Oh, yay. Good idea.

Time to whip up something for breakfast.

She’d taken a step forward, intending to initiate some moves of her own, when the music dialed down and muted as another sound reached her.

The cup fell from her hands, shattering on the wood planking, as all her senses trembled and went taut.

And a single cry ripped from her.

“Giles, behind you!”

Giles spun, continuing his momentum with the ax so it caught his assailant midleap in the upper chest, flinging him to the ground. Even as he wrestled the blade free, his attacker was gaining his feet, falling into a menacing crouch as his lips pulled back from a mouth full of dagger-like teeth.

Alarm became coldly dangerous intentions when he recognized the disfigured Shifter from Brigit’s description.

“Brigit, get inside!”

He didn’t look around to see if she obeyed. There was no time as the creature sprang.

Driven to the ground on his back, Giles couldn’t angle for another swing as he was forced to grip the ever thickening throat to keep those deadly teeth away from him. A battle he knew he wasn’t going to win as the beast completed its change of form into something monstrous and impossibly strong.

Run, Brigit! That was all he had time to think. Run!

All he had to do was stay alive long enough for her to get a head start.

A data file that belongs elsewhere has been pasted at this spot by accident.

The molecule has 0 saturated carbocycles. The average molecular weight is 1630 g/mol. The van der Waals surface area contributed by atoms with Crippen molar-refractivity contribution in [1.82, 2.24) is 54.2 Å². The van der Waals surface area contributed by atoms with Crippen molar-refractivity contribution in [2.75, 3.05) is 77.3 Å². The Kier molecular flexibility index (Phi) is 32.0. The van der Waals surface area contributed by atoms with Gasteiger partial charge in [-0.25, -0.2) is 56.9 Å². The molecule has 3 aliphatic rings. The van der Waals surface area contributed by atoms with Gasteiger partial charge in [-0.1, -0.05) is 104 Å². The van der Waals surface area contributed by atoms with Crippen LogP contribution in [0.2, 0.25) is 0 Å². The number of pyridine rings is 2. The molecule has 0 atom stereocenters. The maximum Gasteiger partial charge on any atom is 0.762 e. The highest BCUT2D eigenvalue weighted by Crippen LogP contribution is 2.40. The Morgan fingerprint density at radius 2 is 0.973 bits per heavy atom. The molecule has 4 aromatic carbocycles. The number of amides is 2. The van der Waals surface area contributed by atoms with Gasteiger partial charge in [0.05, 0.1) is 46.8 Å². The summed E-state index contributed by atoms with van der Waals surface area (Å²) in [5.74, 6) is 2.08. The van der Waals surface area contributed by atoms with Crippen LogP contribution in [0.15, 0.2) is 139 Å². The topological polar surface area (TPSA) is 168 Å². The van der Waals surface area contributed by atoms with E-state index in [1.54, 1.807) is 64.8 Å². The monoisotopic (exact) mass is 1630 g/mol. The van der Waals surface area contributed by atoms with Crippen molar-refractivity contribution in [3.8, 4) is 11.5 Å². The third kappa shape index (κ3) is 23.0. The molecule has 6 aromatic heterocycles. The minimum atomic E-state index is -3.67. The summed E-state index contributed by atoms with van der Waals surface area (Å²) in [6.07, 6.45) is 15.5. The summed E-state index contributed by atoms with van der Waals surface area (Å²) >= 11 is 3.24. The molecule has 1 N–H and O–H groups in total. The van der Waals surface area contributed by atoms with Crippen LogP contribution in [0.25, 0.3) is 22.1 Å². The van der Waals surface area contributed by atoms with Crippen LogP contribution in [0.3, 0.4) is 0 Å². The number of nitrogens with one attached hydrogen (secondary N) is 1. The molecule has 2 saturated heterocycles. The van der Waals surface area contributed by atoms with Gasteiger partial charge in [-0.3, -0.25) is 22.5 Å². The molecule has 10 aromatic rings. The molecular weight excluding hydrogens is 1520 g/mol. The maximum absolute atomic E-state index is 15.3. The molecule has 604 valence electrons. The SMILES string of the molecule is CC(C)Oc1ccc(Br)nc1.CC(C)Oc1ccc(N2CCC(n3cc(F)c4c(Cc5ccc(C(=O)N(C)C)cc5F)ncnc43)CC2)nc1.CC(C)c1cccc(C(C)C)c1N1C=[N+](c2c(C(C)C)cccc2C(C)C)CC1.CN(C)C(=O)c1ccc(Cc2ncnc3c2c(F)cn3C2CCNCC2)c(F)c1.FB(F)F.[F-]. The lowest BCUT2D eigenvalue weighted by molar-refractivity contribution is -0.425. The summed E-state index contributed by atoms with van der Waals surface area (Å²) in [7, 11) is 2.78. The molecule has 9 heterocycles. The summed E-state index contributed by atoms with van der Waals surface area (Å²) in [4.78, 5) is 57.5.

There was a deafening report from the porch, and suddenly, the figure hunching over him was plucked off and sent rolling away.

Giles risked a glance toward the cabin to see Brigit with her feet planted wide, his pistol braced in both hands. The pistol he’d wisely loaded with silver rounds.

As he scrambled to his feet, his attacker was gaining his own, obviously struggling not to revert back into human like form from the effects of the silver. Brigit’s shot had taken him in the other side of the chest. Giles’s first blow from the ax had already healed. Making him no less lethal as he sprang a second time. No less quick.

And this time Giles didn’t respond fast enough.
 Author Bio:

An author of over fifty novels since 1987, Nancy Gideon thrives on variety. Under her own name and several pseudonyms, she’s written award-winning series suspense, historical and paranormal bestsellers, earned a “Career Achievement for Historical Adventure”, and has had two original horror screenplays optioned for film. A Michigan native, she works full time as a legal administrative assistant and feeds a NetFlix addiction.


  1. Great post and excerpt, thank you.


  2. To inspire creativity? Try to go to sleep. I'll lie there thinking about the book/scene/whatever, mulling over what could/should happen and sometimes in the morning things seem to fall into place. Other times I just fall asleep. LOL

    Very good post, Nancy. You're absolutely right about the butt-in-chair perspiration part. Discipline is essential. I'm always amazed at what you're able to accomplish, girl!

  3. Thanks Diane. But is the size of the butt equal to the size of the accomplishment . . . Sorry, couldn't resist.

    And thanks Shady Jo for hosting this stop on my Blog Tour!!